The Arts in Mind: Pioneering Texts of a Coterie of British Men of Letters

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Ruth HaCohen
Taylor & Francis, 29 հնվ, 2018 թ. - 431 էջ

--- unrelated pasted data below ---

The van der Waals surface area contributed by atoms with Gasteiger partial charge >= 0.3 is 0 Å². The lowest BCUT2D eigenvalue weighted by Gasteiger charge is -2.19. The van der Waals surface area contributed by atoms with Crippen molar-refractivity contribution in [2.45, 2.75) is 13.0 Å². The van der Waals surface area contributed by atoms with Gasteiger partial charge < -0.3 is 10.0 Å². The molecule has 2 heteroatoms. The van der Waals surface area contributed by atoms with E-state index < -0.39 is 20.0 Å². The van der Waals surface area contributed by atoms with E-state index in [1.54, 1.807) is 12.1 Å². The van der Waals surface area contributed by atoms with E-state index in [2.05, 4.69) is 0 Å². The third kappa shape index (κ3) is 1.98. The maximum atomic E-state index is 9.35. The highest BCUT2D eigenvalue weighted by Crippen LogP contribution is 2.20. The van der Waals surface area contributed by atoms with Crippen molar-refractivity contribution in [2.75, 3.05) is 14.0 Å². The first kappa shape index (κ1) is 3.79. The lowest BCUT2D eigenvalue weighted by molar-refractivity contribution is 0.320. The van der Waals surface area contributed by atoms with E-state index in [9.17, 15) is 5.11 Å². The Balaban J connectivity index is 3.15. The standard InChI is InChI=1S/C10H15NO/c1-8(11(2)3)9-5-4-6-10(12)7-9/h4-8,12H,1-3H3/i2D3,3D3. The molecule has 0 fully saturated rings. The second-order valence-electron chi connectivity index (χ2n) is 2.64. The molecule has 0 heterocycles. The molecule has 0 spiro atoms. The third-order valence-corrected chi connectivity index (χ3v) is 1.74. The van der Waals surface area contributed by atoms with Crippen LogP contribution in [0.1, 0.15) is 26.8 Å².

It is often said that the American academic, protected by tenure, is free to do pretty much as he or she pleases. Lewis argues that this freedom is largely an illusion. Faculty actions are greatly limited by governing boards and the academic administrators they appoint, who control institutional resources. Although ostensibly independent professionals, in many ways faculty have no more autonomy than most employees. Indeed, what power they have derives from faculty-student relationships. Lay governing boards ultimately control how money is spent and who spends it. This volume addresses issues relating to current debates over the most appropriate and effective method of academic governance.When Power Corrupts details the conflict between the governing board and administration and faculty at Adelphi University in Garden City, New York, between 1985 and 1996. This conflict culminated in the removal of the Board of Trustees by the New York State Board of Regents. The new trustees in turn removed the president. Although the book focuses on board administration-faculty relations at one university, its findings have implications for almost all other institutions of higher learning in the United States. Lewis draws on the nearly 8,000-page transcript of the hearings of the Regents. These eleven volumes of exhibits include hundreds of documents obtained from individuals and organizations.Lewis suggests that academic administrators have more control of governing boards than is generally recognized. Besides influencing who is asked to join a board, administrators may largely determine the information boards receive and on which they must make decisions. When faced with decisions, boards often defer to academic administrators or acquiesce to a campus president's suggestions. Because conflict over governance all too often takes precedence over academic work on American campuses, the implications for higher learning are profound. Faculty, academic administrators, To most Americans, homicide appears to be a random act, one committed by a deranged and irrational killer in a haphazard, unpredictable manner. Murder is seen as a chaotic, disorganized act beyond the realm of reason. In Wicked Deeds, James O'Kane shows that homicide is actually rather predictable, and patterned with respect to its assailants and victims, the circumstances in which it takes place, the time and location where it occurs, and the motives which precipitate the murderous act. Engagingly written and solidly grounded in evidence, this is a definitive study of murder in the United States.O'Kane explores the phenomena of homicide, illustrating the journalists' who, what, why, when, and where" of murder. He differentiates criminal homicide, such as murder in the first and second degree, from other types of killings, including legal and quasi-legal killings. These include suicide, abortion, accidental death, terrorism, and other non-criminal types of homicide, such as justifiable and excusable homicide. The author's focus is criminal homicide, and he uses age, sex, race, and socioeconomic status, as well as demographic data to explain ever-recurring patterns of murder in the United States.Wicked Deeds analyzes numerous categories of murder: intimate partner homicide, child and family murders, multiple victim killings, including mass murder and serial homicide. Each type of murder is illustrated by accounts of actual murders reported in the media and on internet sites. Approximately 200 cases illustrate the typical homicides as well as the bizarre ones.In portraying the patterns and regularities of murder in the United States, Wicked Deeds is an essential treatment of a subject too often given over to sensationalism. It will be of keen interest to professionals and students of criminal justice, as well as those interested in American culture and the general reader who wants to grasp the patterns underlying the

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